California-Washington battle over net-neutrality laws

Global Business

California Assemblyman Miguel Santiago, D-Los Angeles, second from right, speaks at a news conference at the state Capitol as Assemblyman Rob Bonta, D-Oakland, from left, Sen. Kevin de Leon, D-Los Angeles, and Sen. Scott Wiener, D-San Francisco, listen in Sacramento, Calif., on Thursday, July 5, 2018. The lawmakers announced they’ve reached a deal on legislation to enshrine net neutrality provisions in state law after the Federal Communications Commission dumped rules requiring an equal playing field on the internet. (AP Photo/Jonathan J. Cooper)

California recently passed a law protecting net neutrality – the concept of guaranteeing equal access to the internet.

The U.S. Federal Communications Commission repealed Obama-era protections last year, and in light of this latest move, is suing California.

CGTN’s Mark Niu reports.

While battling some of the worst wildfires in California history this past summer, one group of firefighters also had another battle to fight – data plans.

The Santa Clara Fire Department accused mobile carrier Verizon of having a significant impact on its ability to provide emergency services by slowing data speed to 1/200th or less, after reaching 25 gigabytes of use.

“Throttling — meaning you reduce or restrict the data rate,” San Jose State University Computer Science Professor Melody Moh said. “Verizon actually said this is the problem of customer service. If net neutrality was not stricken down. They wouldn’t do that.”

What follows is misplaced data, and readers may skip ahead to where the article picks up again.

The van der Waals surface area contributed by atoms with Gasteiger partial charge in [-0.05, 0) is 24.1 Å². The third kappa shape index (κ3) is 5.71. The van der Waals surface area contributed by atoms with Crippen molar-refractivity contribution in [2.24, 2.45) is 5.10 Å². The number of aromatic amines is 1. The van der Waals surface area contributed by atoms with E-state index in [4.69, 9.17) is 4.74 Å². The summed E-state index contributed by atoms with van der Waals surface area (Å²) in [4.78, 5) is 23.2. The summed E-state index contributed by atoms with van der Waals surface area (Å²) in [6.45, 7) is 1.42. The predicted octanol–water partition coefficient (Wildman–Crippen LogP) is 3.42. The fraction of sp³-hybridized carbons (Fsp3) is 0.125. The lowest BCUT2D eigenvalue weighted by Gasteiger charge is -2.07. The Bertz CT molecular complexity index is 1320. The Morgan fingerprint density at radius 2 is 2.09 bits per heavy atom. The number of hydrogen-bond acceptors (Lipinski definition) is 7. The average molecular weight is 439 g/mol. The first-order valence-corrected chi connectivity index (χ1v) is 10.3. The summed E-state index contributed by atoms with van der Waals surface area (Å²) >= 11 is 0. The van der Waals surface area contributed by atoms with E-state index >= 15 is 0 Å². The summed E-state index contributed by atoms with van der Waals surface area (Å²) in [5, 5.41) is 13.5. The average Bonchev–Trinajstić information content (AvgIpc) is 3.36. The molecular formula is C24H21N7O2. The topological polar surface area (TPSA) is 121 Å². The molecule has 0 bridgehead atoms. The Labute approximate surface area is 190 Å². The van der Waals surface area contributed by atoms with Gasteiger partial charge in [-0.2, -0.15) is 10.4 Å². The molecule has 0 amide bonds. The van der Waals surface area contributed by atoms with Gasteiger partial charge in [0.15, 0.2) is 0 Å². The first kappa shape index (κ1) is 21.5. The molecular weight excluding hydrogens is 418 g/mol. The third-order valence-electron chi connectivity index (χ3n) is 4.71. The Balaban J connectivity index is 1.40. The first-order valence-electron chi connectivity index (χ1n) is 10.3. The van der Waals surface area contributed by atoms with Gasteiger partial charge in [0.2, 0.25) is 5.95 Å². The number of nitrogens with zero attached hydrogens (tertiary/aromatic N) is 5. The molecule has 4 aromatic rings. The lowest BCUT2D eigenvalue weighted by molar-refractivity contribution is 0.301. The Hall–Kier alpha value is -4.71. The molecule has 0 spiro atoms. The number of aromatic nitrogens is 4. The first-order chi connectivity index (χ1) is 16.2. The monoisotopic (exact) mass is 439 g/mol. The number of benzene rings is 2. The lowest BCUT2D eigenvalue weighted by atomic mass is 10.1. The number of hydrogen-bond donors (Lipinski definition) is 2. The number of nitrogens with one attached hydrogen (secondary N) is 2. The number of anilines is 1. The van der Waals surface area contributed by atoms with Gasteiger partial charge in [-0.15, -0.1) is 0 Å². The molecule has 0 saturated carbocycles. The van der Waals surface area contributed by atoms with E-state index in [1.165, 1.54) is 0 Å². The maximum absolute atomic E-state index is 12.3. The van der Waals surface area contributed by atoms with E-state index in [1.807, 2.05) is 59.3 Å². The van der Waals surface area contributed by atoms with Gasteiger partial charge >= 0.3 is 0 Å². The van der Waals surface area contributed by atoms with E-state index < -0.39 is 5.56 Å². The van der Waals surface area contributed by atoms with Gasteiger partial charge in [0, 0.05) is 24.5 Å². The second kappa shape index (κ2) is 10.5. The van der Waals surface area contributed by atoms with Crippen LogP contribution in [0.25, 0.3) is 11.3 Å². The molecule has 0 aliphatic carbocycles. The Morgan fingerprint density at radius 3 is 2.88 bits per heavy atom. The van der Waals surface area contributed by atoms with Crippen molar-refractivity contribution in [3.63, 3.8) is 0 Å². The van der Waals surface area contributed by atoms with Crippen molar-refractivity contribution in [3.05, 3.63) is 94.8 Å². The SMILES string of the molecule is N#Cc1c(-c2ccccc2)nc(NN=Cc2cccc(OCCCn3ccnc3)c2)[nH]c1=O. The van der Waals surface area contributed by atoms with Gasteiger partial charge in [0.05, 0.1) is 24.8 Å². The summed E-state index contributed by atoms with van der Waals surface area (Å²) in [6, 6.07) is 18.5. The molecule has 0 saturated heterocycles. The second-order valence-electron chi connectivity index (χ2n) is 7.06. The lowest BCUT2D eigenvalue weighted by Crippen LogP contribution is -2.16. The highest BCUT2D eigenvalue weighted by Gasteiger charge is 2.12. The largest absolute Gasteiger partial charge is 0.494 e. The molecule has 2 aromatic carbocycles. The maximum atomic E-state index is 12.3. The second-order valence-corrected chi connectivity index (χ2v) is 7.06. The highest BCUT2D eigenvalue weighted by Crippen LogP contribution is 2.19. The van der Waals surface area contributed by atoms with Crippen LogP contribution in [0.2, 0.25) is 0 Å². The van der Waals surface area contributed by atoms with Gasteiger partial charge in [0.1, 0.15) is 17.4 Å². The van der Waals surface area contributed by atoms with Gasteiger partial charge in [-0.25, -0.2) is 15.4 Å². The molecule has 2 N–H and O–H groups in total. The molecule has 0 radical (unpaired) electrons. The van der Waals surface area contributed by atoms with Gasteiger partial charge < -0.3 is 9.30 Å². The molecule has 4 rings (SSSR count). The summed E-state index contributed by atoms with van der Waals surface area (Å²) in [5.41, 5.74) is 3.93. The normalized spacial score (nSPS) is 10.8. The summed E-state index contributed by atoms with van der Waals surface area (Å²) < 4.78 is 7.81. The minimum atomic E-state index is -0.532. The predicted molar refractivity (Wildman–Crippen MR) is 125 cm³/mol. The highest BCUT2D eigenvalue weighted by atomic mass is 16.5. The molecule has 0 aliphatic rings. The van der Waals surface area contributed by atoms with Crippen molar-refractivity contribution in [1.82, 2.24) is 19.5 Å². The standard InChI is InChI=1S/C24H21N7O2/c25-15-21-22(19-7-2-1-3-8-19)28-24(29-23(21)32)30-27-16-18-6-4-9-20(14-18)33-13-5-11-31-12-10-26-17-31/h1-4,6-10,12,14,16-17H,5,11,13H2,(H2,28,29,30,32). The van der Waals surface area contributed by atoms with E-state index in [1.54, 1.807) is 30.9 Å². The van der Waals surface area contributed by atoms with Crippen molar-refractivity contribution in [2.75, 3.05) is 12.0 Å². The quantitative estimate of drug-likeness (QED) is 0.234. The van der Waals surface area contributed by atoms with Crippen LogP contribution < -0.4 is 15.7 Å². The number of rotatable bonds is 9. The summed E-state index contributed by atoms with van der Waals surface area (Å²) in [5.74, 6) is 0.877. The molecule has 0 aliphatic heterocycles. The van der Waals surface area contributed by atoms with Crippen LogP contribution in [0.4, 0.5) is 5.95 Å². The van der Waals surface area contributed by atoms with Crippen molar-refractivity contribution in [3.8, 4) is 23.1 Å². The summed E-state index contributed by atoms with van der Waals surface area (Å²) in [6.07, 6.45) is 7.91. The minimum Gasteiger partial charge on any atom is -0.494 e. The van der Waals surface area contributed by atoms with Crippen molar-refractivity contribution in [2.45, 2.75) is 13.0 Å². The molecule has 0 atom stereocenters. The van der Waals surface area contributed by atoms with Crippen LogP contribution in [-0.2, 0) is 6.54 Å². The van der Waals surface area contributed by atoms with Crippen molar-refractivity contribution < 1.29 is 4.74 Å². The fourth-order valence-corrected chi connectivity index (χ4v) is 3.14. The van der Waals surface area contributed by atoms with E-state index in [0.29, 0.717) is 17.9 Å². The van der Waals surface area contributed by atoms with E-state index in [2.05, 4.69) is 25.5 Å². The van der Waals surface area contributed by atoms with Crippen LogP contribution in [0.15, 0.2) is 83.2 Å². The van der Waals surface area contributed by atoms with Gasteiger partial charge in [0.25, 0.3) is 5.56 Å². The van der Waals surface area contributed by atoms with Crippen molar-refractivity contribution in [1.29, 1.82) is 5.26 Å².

Although Verizon insists its mishandling of the situation wasn’t about net neutrality, it’s still given fuel to net neutrality supporters, especially California, which at the end of last month signed into law new protections.

“Without net neutrality internet service, providers can play favorites among websites and can decide we’re going to charge exorbitant fees to websites,” said California State Senator Scott Wiener. “And if you don’t pay it, we either block you or put you in a slow lane, where alternatively the internet service provider can decide — hey you are competing against my own service’s news website. I have a news website, you are competing against me, I’m blocking you.”

But within hours of California’s governor signing the legislation into law, U.S. Attorney General Jeff Sessions filed a lawsuit saying the federal government regulates interstate commerce, not states.

This isn’t the first time California has been a thorn in the side of the Trump administration.

Over the past 21 months, the U.S. federal government has filed three lawsuits against the state of California while California has filed more than 40, including everything from challenges to the unraveling of former President Obama’s healthcare plan to the Environmental Protection Agency’s efforts to lower vehicle emission standards.

The broadband industry, which has long argued net neutrality discourages investment, also just filed its own lawsuit calling California’s law unconstitutional.

“Given that Silicon Valley owns so many of the technology companies,” said Moh. “If they need to abide by the net neutrality law within California, then it’s going to impact the overall policy.”

California State Senator Scott Wiener authored the net neutrality legislation.

He said it makes little sense that the U-S Federal Communications Commission claims to have no remaining. role on net neutrality but yet wants to stop states from adopting their own rules.

“This is about making sure the internet remains open so we can go wherever we want to go on the internet and not be told by big corporations where we are allowed to go on the internet, said Wiener.

For the time being, California’s net neutrality law is slated to go into effect on Jan. 1 2019.

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